An expert in persuasion, communication theory and interpersonal communication. Her research interests parallel these course topics and have been funded by private foundations and governmental agencies. In specific, she has focused her research on the impact of memorable messages received from important others on health behaviors; persuading people to carry signed and witnessed organ donor cards and to engage in family discussion about their decisions related to organ donation, encouraging college students to consume alcohol moderately, if at all; and the portrayal of interpersonal relationships on television.
Industry Expertise (1)
Areas of Expertise (4)
MSU Faculty Members Awarded Distinguished Professor Title
MSU Today online
Ten Michigan State University professors have been named University Distinguished Professors in recognition of their achievements in the classroom, laboratory and community.
High-fat Diet During Puberty Speeds Up Breast Cancer Development
MSU Today online
New findings show that eating a high-fat diet beginning at puberty speeds up the development of breast cancer and may actually increase the risk of cancer similar to a type often found in younger adult women.
Journal Articles (3)
Su Ahn Jang, Sandi Smith & Timothy Levine
2010 The present study investigated communication patterns and subsequent relational outcomes following romantic partners' deception for people with different attachment styles. Information on attachment styles, information importance of the lie, emotional intensity following discovery of the lie, communication patterns following the discovery of the lie, and relational termination outcomes of the 213 participants who reported being deceived by a relational partner were gathered. Analyses revealed that respondents with a secure attachment style were more likely to report talking about the issue, whereas anxious/ambivalents were more likely to report talking around and avoiding the issue. These two attachment groups reported being apt to continue their relationships. Conversely, respondents with an avoidant attachment style reported being more likely to avoid the person after discovery of the lie, and they tended to report terminating their romantic relationships more than the other two attachment style groups. The results were consistent with the hypothesis that communication patterns following discovery of the partner's deception are related to attachment styles, but information importance and avoiding the person were directly related to relational termination.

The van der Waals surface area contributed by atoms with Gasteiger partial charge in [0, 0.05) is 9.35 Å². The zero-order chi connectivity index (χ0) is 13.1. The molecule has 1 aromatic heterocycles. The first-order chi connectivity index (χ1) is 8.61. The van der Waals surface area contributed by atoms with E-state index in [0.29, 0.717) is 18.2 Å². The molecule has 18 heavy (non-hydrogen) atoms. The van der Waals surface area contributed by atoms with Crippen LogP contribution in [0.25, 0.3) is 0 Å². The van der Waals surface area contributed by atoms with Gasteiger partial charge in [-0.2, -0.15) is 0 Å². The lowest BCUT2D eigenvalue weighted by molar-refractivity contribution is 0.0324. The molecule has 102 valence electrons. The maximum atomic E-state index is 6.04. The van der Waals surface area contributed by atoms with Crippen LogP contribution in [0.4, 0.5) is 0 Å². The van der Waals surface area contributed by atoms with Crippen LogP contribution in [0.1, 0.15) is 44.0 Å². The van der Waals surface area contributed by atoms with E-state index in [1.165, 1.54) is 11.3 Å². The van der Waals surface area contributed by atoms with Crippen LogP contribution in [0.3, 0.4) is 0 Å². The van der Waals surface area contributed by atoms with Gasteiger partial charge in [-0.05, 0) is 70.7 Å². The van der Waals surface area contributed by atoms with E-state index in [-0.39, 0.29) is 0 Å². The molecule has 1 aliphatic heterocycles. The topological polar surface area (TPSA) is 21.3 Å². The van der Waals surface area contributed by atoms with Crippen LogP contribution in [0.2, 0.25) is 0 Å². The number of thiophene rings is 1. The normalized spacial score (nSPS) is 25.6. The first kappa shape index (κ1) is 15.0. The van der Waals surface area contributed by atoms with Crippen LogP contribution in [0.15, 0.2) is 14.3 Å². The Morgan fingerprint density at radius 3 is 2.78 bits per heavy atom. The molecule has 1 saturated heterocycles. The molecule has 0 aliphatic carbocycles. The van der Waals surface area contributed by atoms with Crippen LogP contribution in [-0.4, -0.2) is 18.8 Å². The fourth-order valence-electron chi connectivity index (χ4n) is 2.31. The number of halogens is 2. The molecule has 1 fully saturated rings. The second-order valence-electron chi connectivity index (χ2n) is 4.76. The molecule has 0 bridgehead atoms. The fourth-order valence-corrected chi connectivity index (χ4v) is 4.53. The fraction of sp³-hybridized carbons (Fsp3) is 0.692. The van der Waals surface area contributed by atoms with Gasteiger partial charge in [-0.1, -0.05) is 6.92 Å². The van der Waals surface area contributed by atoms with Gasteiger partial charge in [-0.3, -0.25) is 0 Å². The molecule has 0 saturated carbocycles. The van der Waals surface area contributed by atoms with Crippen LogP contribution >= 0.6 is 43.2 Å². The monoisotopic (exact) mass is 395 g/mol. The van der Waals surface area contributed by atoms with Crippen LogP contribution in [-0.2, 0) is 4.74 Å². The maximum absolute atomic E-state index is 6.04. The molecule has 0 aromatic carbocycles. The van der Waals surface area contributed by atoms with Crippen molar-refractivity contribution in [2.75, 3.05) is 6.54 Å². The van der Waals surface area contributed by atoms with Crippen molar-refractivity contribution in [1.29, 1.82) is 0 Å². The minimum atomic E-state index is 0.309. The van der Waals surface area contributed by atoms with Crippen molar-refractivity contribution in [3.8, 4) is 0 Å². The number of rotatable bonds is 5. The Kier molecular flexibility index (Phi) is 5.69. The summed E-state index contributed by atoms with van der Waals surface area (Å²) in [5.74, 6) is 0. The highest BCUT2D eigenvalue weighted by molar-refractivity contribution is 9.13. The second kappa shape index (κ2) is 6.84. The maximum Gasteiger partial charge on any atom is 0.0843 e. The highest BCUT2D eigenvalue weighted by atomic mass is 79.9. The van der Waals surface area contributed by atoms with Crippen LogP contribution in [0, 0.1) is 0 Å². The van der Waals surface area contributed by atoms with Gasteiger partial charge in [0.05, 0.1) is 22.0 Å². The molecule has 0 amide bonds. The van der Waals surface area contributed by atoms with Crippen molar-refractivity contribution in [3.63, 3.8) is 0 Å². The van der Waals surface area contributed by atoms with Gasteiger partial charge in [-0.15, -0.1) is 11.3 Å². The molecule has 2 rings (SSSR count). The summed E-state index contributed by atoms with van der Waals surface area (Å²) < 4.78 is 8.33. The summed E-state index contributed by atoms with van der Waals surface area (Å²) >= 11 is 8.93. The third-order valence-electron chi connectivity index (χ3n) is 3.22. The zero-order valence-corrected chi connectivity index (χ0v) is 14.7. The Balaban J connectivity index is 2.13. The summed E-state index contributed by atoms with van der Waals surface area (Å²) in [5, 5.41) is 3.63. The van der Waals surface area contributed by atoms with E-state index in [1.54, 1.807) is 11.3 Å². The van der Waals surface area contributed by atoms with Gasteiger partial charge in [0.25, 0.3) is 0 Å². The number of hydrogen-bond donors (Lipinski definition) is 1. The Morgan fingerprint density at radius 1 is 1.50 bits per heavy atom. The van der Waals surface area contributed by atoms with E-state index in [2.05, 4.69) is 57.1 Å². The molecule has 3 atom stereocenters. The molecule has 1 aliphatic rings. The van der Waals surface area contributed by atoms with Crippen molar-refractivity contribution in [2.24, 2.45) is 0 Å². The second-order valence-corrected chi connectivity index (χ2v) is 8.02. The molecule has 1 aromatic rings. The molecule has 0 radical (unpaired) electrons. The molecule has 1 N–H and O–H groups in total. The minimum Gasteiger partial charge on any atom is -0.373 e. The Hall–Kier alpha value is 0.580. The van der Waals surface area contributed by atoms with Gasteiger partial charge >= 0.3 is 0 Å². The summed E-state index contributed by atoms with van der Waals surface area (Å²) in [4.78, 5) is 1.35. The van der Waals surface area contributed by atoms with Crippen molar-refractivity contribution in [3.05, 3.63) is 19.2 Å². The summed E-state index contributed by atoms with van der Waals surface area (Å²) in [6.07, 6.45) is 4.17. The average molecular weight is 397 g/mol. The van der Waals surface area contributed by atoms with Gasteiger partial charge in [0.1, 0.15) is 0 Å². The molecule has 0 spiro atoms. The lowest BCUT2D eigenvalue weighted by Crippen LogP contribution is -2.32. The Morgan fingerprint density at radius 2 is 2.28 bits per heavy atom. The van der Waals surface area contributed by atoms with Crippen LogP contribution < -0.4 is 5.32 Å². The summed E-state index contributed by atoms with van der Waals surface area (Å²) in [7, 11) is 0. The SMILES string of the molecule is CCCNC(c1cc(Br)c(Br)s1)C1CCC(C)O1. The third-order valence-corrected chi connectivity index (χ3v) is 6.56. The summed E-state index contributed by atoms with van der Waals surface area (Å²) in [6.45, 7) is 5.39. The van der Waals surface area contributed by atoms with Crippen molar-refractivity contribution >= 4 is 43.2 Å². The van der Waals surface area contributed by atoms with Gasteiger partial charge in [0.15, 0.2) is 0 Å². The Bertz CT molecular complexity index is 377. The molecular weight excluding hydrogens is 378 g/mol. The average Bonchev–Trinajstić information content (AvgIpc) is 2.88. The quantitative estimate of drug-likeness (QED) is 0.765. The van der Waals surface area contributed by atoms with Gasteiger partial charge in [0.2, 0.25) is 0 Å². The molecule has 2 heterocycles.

Jenifer E. Kopfman, Sandi W. Smith, James K. Ah Yun & Annemarie Hodges
2009 Persuasive health messages have been examined for their effectiveness, but few studies have explored the cognitive and affective reactions to these messages. The goal of the present research was to gain insight into the cognitive and affective reactions to statistical evidence and narrative persuasive messages about organ donation in order to determine why these different types of evidence are persuasive. The influence of prior thought and intent about organ donation on these reactions also was explored. Cognitive reactions examined included total, positive, and negative thoughts about organ donation, message ratings, and assessments of causal relevance, while affective reactions examined included positive and negative emotions about organ donation and anxiety. Results indicated a main effect for evidence type such that statistical evidence messages produced greater results in terms of all the cognitive reactions, while narratives produced greater results for all of the affective reactions. A main effect for level of prior thought and intent regarding organ donation indicated that this variable influences both cognitive and affective reactions to persuasive organ donation messages. No interaction effects were found to be significant. In terms of the Heuristic Systematic Model of persuasion, statistical evidence messages were found to enhance both systematic and heuristic processing while narratives were found to enhance only heuristic processing. Implications for health communication practitioners are discussed.
Hee Sun Park, Sandi W. Smith
2007 The effects of the attitudinal, normative, and perceived behavioral control (PBC) components of the theory of planned behavior and personal- and societal-level descriptive and injunctive norms were investigated with regard to their impact on the intent to enroll on a state organ-donor registry and the intent to engage in family discussion about organ donation. The results indicated that the 5 types of norms were distinct across the 2 behaviors. Different types of norms served as predictors and as moderators for the 2 behavioral intentions. The effects of attitudes toward each behavior and PBC were moderated by personal descriptive norms for behavioral intention to sign and by subjective norms for behavioral intention to talk with family.